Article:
Ringwald told a story about meeting her daughter's principal for The Moth's program that broadcasts on my local NPR affiliate. She's clearly a talented writer.

She was also great as Fran in the mini-series of The Stand.
posted by Gelatin at 6:40 AM on April 7 [4 favorites]


I watched The Breakfast Club a few years ago with my SIL and was horrified to find this, too. I'd always loved Bender--in my head, he was a damaged, but funny guy who spoke to growing up with physical abuse. In actuality he was just super rapey.
posted by PhoBWanKenobi at 7:05 AM on April 7 [1 favorite]


Everyone who is saying that this is an interesting and well-written essay is right. This is really good and I hope we see more of her writing.
posted by Dip Flash at 7:07 AM on April 7 [1 favorite]


Is there even such a thing as art for art's sake anymore? Are we even allowed to choose, in a Woke World? Or are we obligated to view all art through a lens colored by everything it's possible to know about the artist?
You really should read Ringwald's piece, because it's great, and that's not the question that it discusses. This isn't about separating the art from the artist: Hughes was clearly a complex character, but he doesn't come across as a monster. It's easy to read the title and think that the #MeToo reference means that Hughes personally preyed on young women. That's not what Ringwald is saying (at all). What she's discussing is the art. Rewatching those movies as an adult, she realizes that they conveyed fucked-up messages about consent. So this isn't a "separate the artist from the art" discussion. It's "how do you deal with art that you love but recognize as flawed in ways that could hurt people?"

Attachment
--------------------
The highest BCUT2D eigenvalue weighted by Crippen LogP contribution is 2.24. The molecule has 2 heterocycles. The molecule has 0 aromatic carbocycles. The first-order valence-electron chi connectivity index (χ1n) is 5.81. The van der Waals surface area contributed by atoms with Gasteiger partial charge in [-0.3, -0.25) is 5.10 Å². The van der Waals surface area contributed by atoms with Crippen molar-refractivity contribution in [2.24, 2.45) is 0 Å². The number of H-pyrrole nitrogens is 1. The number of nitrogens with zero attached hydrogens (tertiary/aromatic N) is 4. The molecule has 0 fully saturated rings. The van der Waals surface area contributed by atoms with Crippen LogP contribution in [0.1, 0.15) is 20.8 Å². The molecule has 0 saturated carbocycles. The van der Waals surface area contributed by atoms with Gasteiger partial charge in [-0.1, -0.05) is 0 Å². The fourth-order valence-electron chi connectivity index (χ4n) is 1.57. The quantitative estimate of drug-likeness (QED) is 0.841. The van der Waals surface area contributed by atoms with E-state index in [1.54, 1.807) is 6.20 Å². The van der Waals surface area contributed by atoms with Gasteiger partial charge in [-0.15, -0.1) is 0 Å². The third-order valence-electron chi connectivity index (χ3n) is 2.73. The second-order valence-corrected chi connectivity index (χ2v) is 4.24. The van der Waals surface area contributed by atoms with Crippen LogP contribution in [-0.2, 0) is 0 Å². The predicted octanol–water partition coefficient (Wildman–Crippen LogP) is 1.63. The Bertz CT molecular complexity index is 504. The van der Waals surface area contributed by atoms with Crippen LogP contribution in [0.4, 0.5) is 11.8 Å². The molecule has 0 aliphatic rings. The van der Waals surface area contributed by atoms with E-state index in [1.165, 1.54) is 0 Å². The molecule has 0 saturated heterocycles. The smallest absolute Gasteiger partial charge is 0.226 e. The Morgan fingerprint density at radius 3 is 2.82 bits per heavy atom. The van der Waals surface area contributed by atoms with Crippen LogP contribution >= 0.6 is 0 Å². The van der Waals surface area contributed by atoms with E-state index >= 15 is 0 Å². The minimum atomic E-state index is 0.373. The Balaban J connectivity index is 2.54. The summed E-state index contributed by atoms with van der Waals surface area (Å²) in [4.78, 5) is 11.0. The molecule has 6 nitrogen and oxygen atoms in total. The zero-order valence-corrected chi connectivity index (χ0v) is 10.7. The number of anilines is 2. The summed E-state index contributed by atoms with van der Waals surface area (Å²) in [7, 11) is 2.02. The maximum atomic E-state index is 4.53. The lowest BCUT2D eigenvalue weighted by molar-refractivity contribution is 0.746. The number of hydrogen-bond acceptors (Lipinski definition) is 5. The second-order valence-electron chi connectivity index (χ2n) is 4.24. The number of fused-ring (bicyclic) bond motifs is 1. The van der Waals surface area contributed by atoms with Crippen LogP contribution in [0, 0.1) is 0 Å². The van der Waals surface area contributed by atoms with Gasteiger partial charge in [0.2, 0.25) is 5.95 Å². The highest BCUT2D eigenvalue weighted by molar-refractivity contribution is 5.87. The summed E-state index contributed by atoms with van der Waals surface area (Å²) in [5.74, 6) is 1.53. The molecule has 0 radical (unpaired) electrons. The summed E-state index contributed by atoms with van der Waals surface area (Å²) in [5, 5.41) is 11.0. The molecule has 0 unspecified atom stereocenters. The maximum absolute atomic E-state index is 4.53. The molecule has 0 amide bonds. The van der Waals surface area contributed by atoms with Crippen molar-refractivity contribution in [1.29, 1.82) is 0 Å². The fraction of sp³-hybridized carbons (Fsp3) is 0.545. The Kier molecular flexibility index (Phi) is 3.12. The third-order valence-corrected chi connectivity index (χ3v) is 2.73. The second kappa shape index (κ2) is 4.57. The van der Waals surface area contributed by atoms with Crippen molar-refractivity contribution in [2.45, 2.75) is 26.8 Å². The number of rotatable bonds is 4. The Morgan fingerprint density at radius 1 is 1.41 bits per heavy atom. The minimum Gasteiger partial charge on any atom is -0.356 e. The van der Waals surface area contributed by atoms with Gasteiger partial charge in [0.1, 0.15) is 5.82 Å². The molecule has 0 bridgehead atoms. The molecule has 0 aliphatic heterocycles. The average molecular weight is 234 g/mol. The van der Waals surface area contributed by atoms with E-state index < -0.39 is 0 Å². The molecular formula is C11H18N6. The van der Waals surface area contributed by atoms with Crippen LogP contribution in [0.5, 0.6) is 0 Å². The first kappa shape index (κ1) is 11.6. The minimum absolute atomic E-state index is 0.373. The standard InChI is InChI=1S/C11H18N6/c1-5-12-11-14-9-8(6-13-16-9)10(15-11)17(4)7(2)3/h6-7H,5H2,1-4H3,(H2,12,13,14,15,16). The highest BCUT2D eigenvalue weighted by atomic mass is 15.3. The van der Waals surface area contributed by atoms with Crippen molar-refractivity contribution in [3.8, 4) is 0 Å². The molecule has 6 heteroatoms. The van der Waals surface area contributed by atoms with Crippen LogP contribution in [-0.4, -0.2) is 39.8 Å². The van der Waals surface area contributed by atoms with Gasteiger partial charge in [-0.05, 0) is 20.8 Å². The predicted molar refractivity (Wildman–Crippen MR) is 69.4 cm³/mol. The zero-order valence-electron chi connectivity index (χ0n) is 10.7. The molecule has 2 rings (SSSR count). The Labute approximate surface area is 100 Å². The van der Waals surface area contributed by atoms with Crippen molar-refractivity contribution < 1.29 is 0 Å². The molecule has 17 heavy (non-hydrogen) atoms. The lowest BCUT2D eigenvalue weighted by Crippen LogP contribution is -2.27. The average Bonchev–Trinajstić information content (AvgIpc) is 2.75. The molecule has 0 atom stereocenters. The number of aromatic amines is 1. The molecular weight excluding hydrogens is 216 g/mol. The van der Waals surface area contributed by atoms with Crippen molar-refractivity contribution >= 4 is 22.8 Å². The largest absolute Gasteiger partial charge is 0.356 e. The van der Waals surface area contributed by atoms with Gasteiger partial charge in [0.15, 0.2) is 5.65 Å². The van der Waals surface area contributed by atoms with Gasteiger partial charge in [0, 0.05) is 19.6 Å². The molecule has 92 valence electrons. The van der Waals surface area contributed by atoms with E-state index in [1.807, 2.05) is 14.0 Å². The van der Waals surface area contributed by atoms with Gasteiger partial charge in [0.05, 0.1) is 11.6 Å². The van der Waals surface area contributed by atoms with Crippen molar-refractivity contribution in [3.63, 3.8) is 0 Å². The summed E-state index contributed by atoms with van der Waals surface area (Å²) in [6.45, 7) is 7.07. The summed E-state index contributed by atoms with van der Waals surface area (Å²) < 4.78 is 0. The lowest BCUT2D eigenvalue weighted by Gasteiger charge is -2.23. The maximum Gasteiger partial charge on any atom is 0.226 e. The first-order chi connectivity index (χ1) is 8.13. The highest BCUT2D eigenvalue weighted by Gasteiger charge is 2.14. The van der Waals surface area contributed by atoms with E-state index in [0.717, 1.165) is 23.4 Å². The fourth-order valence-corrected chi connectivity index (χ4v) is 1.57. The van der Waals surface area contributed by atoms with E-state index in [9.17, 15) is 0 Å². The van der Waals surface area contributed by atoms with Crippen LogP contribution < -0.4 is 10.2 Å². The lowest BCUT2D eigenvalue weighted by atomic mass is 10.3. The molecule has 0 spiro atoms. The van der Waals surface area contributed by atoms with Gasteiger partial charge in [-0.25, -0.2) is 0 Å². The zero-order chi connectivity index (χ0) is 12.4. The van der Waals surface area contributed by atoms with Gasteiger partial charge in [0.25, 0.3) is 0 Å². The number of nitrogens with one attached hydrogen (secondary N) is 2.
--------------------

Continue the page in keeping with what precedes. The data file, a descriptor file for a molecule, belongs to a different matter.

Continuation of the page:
posted by ArbitraryAndCapricious at 7:39 AM on April 7 [25 favorites]


I did read it, and that was a follow-up thought. I guess it's out of scope there then.